Robot Fighting League
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The Robot Fighting League (RFL) organizes and promotes combat robot competitions and other robotic sports. The RFL was created in November 2002 out of an ongoing discussion among many of the combat robot competition organizers. The RFL mission is to promote the sport of fighting robots, provide consistency among events and support builders and event organizers.
What the RFL does
The Robot Fighting League is composed of "Event Organizers" who organize and promote combat robot competitions. Since the founding of the league in 2002 RFL members have presented over 120 events for combat robots in the United States, Canada, Australia, and Brazil. This exceeds the number of robot combat events put on by all other sanctioning bodies in the Americas since the beginning of the sport.
The RFL has developed a standard set of rules and regulations for robot combat events. These rules are used by all RFL member events, providing combat robot builders with a consistent environment in which to build and compete.
The RFL organized a national championship event every year from 2003 through 2005. Competitors who qualified by placing in the top tier at RFL events during the preceding year competed for the championships in weight classes ranging from 150 grams to 340 pounds.
Any group that organizes robot combat events using the RFL rules is eligible to apply for membership in the league. Current event members include:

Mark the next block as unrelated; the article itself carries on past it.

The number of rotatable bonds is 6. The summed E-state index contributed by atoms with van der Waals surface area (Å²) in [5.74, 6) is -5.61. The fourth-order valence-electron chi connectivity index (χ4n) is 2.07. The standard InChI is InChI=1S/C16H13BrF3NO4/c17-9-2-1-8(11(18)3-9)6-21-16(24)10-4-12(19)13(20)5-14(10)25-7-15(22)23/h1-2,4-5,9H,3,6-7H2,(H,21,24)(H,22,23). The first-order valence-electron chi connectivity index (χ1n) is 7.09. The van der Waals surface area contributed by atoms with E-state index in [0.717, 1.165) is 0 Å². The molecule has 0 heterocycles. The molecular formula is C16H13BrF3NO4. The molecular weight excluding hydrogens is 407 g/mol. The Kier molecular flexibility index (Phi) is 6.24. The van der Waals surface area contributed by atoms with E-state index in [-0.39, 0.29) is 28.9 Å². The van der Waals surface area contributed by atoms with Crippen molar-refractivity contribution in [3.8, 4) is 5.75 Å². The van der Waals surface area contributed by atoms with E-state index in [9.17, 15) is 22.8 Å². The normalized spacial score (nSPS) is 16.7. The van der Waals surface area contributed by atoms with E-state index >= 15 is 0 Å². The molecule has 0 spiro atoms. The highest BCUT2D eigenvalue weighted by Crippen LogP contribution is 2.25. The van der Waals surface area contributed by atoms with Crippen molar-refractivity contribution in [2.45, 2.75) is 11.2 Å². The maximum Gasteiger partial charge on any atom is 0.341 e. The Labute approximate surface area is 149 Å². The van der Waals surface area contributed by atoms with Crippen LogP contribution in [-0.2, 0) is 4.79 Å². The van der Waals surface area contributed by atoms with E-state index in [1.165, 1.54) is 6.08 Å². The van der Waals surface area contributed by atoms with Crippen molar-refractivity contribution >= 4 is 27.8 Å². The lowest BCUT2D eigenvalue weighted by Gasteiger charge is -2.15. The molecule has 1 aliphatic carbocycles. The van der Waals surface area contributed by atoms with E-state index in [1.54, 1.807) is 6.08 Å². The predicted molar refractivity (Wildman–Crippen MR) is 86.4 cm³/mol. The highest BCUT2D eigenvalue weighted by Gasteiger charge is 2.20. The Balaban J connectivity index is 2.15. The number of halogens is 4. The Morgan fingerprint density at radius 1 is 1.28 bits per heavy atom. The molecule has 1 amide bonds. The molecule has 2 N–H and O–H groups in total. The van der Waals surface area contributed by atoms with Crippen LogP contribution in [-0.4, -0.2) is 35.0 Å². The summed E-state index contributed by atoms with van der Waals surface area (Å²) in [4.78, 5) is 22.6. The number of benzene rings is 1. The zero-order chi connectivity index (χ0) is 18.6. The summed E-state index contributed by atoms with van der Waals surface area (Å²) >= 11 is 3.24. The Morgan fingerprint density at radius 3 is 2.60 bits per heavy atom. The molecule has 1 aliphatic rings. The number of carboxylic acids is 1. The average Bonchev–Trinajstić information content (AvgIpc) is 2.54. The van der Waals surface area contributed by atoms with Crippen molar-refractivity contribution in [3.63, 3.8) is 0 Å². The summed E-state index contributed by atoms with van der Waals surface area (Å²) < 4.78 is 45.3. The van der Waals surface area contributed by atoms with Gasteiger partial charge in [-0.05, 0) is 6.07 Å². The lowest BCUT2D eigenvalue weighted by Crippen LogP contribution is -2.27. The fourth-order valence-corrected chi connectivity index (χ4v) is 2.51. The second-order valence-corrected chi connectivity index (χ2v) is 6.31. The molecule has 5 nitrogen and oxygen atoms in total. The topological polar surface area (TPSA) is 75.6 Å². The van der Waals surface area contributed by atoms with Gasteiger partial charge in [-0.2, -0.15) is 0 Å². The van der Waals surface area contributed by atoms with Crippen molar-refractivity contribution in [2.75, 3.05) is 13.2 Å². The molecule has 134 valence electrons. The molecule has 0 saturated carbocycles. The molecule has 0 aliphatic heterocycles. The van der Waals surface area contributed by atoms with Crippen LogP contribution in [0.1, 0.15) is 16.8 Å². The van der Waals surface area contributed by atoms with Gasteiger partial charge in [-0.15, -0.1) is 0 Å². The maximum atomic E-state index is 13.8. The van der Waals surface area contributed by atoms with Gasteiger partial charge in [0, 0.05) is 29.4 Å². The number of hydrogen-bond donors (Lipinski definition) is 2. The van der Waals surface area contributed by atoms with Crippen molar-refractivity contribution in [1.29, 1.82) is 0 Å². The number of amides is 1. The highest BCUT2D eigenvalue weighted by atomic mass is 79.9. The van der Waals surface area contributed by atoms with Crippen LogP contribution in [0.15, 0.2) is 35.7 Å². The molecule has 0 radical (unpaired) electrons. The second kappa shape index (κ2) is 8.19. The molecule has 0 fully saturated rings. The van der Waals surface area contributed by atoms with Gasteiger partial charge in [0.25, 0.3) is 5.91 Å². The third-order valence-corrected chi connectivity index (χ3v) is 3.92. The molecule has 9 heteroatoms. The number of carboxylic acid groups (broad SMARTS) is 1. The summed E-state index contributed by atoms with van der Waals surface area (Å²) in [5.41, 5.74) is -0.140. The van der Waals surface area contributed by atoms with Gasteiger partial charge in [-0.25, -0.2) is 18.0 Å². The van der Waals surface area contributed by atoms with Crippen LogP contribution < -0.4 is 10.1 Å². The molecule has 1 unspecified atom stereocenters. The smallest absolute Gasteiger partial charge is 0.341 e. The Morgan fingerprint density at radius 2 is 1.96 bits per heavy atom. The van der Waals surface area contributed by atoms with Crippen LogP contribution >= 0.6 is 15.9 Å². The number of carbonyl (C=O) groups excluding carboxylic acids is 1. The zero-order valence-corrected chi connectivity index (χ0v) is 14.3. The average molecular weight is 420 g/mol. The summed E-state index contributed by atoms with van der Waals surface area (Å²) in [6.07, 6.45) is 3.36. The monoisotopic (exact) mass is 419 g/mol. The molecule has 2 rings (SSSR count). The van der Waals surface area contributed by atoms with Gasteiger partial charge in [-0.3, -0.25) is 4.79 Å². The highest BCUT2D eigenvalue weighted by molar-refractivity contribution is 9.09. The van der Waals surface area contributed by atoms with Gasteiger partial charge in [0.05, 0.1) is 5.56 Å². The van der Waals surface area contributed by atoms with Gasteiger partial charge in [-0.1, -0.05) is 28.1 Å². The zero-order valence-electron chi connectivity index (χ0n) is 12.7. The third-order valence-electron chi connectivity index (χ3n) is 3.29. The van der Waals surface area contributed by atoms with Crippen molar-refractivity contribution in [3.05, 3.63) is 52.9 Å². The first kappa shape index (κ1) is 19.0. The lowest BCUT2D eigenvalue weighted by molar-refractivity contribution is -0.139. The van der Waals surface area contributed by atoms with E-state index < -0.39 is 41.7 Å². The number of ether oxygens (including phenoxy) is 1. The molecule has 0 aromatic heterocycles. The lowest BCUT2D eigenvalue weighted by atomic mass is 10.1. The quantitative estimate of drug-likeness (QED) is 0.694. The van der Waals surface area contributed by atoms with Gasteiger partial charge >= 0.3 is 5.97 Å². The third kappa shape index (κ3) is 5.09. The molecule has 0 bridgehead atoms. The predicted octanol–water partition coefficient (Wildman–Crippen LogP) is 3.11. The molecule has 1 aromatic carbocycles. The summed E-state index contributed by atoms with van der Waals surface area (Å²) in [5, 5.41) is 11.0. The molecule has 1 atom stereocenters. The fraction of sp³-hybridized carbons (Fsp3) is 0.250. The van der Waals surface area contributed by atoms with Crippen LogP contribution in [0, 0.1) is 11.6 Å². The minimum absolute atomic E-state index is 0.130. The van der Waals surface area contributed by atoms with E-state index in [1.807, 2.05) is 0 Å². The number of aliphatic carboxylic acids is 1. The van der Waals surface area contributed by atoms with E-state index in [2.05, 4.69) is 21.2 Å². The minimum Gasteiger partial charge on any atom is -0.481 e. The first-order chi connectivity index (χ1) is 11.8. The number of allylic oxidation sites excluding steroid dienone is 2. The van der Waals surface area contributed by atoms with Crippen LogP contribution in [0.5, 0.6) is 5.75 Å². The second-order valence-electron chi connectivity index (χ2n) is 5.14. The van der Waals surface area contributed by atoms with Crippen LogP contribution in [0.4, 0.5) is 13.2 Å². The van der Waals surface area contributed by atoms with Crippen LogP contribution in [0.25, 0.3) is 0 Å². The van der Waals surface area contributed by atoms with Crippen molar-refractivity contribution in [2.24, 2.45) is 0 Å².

|Battle Beach||Ormond Beach, FL|
|California Insect Bots||Gilroy, CA|
|Carolina Combat Robots||Greensboro, NC|
|Central Illinois Robotics Club||Peoria, IL|
|ComBots (RoboGames)||San Francisco, CA|
|Ohio Robot Club||Cleveland, OH|
|Queensland Robotics Sports Club||Brisbane, Australia|
|RoboCore||São Paulo, Brasil|
|Saskatoon Combat Robotics Club||Saskatoon, Saskatchewan|
|Western Allied Robotics||Seattle, WA|
The RFL rule set is revised annually in the last calendar quarter of the year. Member organizations submit changes for discussion by the RFL general membership, and a "draft for review" emerges from that discussion. The draft is published for public comment on the RFL Forum during a 30-day review period. Builder comments and suggestions on the draft are welcomed. After the review period, the comments and suggestions are reviewed and incorporated. The final draft is then submitted to a vote by the RFL general membership, with a simple majority required for acceptance. If accepted, the revised rules become effective for the next calendar year.
Winners of the RFL National Championships
|1 lb||VDD||Pneu Jimmy||MC Pee Pants||UnderWhere?!|
|3 lb||Wallop||Buster Blade||Itsa?|
|12 lb||Li'l Shocker||Target Practice||Li'l Shocker||CheepShot 3.0|
|30 lb||Peanut||Totally Offensive||Totally Offensive||Xhilirating impaX|
|60 lb||Wedge of Doom||West Side Glory||Joe 2.0||Son of Whacky Compass|
|120 lb||Max Wedge||Max Wedge||Devil's Plunger||Ice Cube|
|220 lb||Megabyte||SJ||Sewer Snake||Shrederator|
|340 lb||Mer Madd||Shovelhead||Shovelhead||Psychotic Reaction|
In May/June 2011, Science Channel broadcast selected heavyweight combat division matches from RoboGames in a one-hour special entitled Killer Robots: RoboGames 2011. The program was hosted by Grant Imahara of the Mythbusters.
- Robot Combat
- Robot Combat Events
- The Big Bang Theory episode "The Killer Robot Instability", which repeatedly mentions the Robot Fighting League as the sponsor of a robot combat event central to the plot.